We tend to recognize the presence of malware by the effects we see after an infection or other compromise of our computer system has taken place. Although this is troublesome enough, we seldom think of the chain of events that has to take place to lead from the creation of the malware to the distribution of it to our PC.
Virus researchers call that last part the “attack vector.” It’s how the malicious software actually comes to a computer. One popular method of dissemination is to trick the user into initiating the download and installation of the software himself. Another type is called “drive by” infection. In this scenario, the user merely visits a website and his system becomes compromised when malicious code in the webpage exploits a security flaw in his web browser or in a browser plug-in.
In the last few years, the popular social networking websites have themselves been targets of attacks aimed at their users. Let’s look at some of the methods used to mount these attacks, and then we’ll discuss arming ourselves to protect us when using social networking websites.
In what is generally considered the first major attack against a social network, a worm called “MySpace.A” started operating on December 9, 2005. It began by letting a user (possibly the virus creator) add a million new “friends” to his personal contacts. This virus did not spread automatically.
The next major attack arrived near the end of 2006. It was a worm that propagated when one visited an infected user profile, but it was not very effective malware. Mainly, it just spread.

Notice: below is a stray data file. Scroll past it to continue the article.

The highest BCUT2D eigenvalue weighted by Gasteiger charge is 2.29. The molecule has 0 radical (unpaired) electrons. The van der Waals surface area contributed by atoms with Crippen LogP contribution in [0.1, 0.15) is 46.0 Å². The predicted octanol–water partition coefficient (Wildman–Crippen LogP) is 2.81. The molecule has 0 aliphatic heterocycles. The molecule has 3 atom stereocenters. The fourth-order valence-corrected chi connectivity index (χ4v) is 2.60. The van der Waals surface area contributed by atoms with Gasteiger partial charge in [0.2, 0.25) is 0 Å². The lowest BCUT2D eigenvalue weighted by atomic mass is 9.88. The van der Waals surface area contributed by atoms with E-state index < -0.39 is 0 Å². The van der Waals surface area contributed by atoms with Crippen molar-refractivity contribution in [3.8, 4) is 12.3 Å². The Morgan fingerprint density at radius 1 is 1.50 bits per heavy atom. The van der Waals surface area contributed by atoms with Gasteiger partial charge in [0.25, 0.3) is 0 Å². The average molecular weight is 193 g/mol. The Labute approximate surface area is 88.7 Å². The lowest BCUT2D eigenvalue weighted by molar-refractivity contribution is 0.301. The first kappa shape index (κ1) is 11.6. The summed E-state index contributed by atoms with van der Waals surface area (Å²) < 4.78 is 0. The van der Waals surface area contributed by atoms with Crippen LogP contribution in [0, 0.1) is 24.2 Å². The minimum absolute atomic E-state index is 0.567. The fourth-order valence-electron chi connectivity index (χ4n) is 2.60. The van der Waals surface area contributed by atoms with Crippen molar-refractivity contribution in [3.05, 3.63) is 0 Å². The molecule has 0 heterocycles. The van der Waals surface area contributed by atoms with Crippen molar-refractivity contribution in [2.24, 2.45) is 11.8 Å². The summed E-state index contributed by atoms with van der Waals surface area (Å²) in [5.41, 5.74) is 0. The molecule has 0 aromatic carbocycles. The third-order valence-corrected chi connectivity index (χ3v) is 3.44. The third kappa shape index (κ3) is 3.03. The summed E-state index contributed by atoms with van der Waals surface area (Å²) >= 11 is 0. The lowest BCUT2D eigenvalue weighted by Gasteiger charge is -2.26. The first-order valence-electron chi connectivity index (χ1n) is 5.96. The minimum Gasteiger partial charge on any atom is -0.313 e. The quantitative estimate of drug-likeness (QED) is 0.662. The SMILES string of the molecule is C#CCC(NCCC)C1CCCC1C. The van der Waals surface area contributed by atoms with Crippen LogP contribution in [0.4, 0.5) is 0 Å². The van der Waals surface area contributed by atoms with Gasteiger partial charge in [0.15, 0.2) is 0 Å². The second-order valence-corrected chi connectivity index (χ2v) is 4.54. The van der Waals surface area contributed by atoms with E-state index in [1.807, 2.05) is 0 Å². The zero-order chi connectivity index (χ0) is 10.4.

But other real trouble for MySpace quickly followed. Also in 2006, an advertising banner exploit infected over a million users’ computers with spyware. Another attack involved a script-injection in user profiles that hijacked user’s browsers to a website that blamed the U.S. government for the 9/11 attacks.
Then, in early 2007, a worm that made use of a vulnerability in Apple’s Quicktime Player and that passed itself off as a movie infected the profile of any user visiting another already-corrupted profile. When users tried to view the movie, they were directed to a website that downloaded an adware application.
Source: PandaLabs (In Spanish)
In February, 2007, an Illinois man was arrested for allegedly luring an under-age boy while posing as a teenage girl. This was the first known time that a social networking website had been used to contact a minor for predatory reasons.
Source: The Register
Then in December 2007, Facebook took legal action against a Canadian pornography company. They alleged that individuals there had used scripts to access more than 200,000 Facebook web pages and gather private profile data such as site affiliations, email address, and Facebook account passwords. This was an information-gathering attack rather than a direct attack, but the end result was the same – massive amounts of new spam – for both the compromised users and all their contacts.
Source: PC Pro
In October, 2008, the University of Massachusetts at Amherst warned campus Windows users of a worm named “Koobface” which spread both in MySpace and Facebook via a link to a video file. This required actually downloading the video file. When clicked, it showed an image of a jester and installed a couple of worms.
This infection allowed the attacker to open and close the CD/DVD tray (which would be spooky to the victim), open an FTP server, and send off information about the user’s machine.